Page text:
Featured Research

from universities, journals, and other organizations

Jumping droplets take a lot of heat, as long as it comes in a cool way

Date:
January 1, 2012
Source:
Duke University
Summary:
Microscopic water droplets jumping from one surface to another may hold the key to a wide array of more energy efficient products.

Chuan-Hua Chen, foreground, and Jonathan Boreyko.
Credit: Image courtesy of Duke University

Microscopic water droplets jumping between surfaces that repel and attract moisture could hold the key to a wide array of more energy efficient products, ranging from large solar panels to compact laptop computers.

Related Articles


Duke University engineers have developed a new way of producing thermal diodes, devices which regulate heat to preferentially flow in a certain direction, effectively creating a thermal conductor in the forward direction and an insulator in the reverse direction. While thermal diodes can be made from solid materials, these solid-state diodes are not nearly as effective as "phase-change" thermal diodes that rely on vaporization and condensation to transport heat.

These phase-change diodes can transfer over a hundred times more heat in the forward direction compared to the reverse, but with major limitations -- they are dependent on gravity or restricted by a tubular configuration. These limitations severely constrain the application of phase-change thermal diodes, for example, in mobile electronics which require orientation independence or solar panels which require a large surface area.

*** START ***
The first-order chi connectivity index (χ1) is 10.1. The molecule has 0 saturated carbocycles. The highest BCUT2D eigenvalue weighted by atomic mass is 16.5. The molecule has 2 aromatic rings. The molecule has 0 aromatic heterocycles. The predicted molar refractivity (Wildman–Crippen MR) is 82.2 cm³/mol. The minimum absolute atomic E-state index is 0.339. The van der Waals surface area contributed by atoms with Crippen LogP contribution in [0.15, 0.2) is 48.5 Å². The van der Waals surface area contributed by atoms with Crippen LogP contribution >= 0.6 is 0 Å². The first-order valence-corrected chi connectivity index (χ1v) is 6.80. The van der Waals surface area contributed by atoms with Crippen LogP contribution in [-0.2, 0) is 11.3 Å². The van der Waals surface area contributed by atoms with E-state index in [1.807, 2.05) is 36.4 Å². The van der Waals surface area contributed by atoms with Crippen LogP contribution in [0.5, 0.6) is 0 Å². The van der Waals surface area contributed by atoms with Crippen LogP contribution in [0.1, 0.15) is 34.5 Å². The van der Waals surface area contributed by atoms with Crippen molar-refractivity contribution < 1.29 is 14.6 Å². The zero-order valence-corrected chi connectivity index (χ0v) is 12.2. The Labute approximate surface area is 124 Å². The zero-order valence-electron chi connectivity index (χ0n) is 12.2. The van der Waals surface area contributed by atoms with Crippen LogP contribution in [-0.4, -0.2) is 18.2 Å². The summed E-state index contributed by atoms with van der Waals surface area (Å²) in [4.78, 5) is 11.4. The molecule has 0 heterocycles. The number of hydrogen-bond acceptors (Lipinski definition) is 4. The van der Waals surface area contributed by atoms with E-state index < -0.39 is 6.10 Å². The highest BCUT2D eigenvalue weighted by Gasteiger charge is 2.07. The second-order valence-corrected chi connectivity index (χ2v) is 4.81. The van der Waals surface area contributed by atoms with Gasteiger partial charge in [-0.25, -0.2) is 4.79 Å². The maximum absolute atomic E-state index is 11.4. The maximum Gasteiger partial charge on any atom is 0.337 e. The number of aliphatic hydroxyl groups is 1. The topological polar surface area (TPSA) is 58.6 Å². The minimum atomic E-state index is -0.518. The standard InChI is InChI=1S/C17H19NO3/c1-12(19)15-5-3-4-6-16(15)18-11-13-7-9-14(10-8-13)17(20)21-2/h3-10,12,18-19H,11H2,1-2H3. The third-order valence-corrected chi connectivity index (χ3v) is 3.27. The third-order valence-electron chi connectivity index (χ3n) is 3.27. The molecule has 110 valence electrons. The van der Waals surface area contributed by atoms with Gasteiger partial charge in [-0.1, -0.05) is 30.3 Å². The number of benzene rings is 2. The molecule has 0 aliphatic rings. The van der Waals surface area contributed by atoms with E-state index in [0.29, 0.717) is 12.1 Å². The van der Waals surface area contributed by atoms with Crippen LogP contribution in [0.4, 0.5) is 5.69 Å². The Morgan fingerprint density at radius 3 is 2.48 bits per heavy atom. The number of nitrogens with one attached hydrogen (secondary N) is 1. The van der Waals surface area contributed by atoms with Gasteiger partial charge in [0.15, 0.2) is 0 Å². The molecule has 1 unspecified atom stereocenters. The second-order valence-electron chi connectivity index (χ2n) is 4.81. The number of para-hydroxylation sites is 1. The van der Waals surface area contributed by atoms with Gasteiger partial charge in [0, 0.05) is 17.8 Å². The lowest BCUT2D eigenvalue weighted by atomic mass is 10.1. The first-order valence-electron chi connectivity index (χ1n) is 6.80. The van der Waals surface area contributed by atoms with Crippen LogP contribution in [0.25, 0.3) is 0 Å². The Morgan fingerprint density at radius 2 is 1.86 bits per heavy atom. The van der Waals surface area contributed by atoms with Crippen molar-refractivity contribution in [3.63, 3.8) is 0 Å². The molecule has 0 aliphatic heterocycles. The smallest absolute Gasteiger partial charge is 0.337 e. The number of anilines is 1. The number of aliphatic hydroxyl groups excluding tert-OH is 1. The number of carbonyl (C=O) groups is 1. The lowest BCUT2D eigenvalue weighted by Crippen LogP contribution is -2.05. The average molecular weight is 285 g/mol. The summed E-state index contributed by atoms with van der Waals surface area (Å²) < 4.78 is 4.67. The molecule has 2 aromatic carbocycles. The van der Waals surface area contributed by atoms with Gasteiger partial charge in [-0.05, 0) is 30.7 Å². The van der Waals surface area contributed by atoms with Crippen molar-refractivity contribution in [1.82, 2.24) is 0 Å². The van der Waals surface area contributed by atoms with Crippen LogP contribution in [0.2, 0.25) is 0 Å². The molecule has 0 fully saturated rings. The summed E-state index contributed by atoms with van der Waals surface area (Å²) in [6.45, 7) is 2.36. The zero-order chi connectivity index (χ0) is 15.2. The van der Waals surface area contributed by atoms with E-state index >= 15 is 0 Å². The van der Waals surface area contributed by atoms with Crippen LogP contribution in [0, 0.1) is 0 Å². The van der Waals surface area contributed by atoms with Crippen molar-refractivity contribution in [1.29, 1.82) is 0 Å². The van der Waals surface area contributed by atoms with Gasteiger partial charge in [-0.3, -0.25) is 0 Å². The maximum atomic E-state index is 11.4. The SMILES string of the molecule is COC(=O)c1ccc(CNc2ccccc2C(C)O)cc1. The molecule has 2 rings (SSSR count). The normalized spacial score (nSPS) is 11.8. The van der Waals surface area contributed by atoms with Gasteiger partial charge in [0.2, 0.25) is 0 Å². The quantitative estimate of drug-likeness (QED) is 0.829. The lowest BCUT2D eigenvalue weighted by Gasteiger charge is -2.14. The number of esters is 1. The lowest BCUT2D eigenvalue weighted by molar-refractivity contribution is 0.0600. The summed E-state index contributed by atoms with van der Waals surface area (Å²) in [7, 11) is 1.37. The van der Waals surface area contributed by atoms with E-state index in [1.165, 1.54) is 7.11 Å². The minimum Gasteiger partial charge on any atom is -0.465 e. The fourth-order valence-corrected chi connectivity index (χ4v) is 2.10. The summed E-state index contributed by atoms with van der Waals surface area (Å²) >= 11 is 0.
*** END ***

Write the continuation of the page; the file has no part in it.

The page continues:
The Duke engineers believe they have figured out a way to solve these limitations to existing thermal diodes by exploiting self-propelled water droplets, which can jump from a superhydrophobic (highly water-repellent) surface to a superhydrophilic (highly absorbent) surface, but not the other way around. The results of the Duke experiments were published online in the journal Applied Physical Letters.

Chuan-Hua Chen, assistant professor of mechanical engineering and materials science at Duke's Pratt School of Engineering, and his research group was the first to actually videotape the self-propelled jumping motion of water droplets on a superhydrophobic surface. They found that the droplets literally jumped straight up and off the surface. In their current experiments, a superhydrophilic plate was placed opposite to the superhydrophobic one, creating an asymmetry crucial for the directional transport of heat in their thermal diode.

"When the superhydrophobic surface is colder than the superhydrophilic surface, the heat transport is very effective with phase-change processes, much like sweat taking away body heat; when the superhydrophobic surface is hotter, the heat flow is blocked and the diode behaves like a double-paned window," said Chen. "Because the jumping droplets in our system are very small, gravity has negligible effect on them. Therefore, devices based on this approach can be oriented in any direction without the need to worry about gravity."

Furthermore, Chen said, this approach can be easily scalable, which means technology based on this design can be used for thermal management of devices as small as computer chips and as large as building roofs. The jumping-drop approach uniquely combines large-area scalability, orientation independence, and effective thermal rectification into one device. This combination of properties is extremely useful for thermal diodes but has remained elusive until Chen's invention.

Typical phase-change thermal diodes rely on evaporating water to transfer heat from one surface to another, with gravity pulling the subsequent condensate down to restart the cycle again. For example, these so-called thermosyphons are in use in the Alaskan oil pipeline, in order to keep the heat from the pipes from melting the permafrost.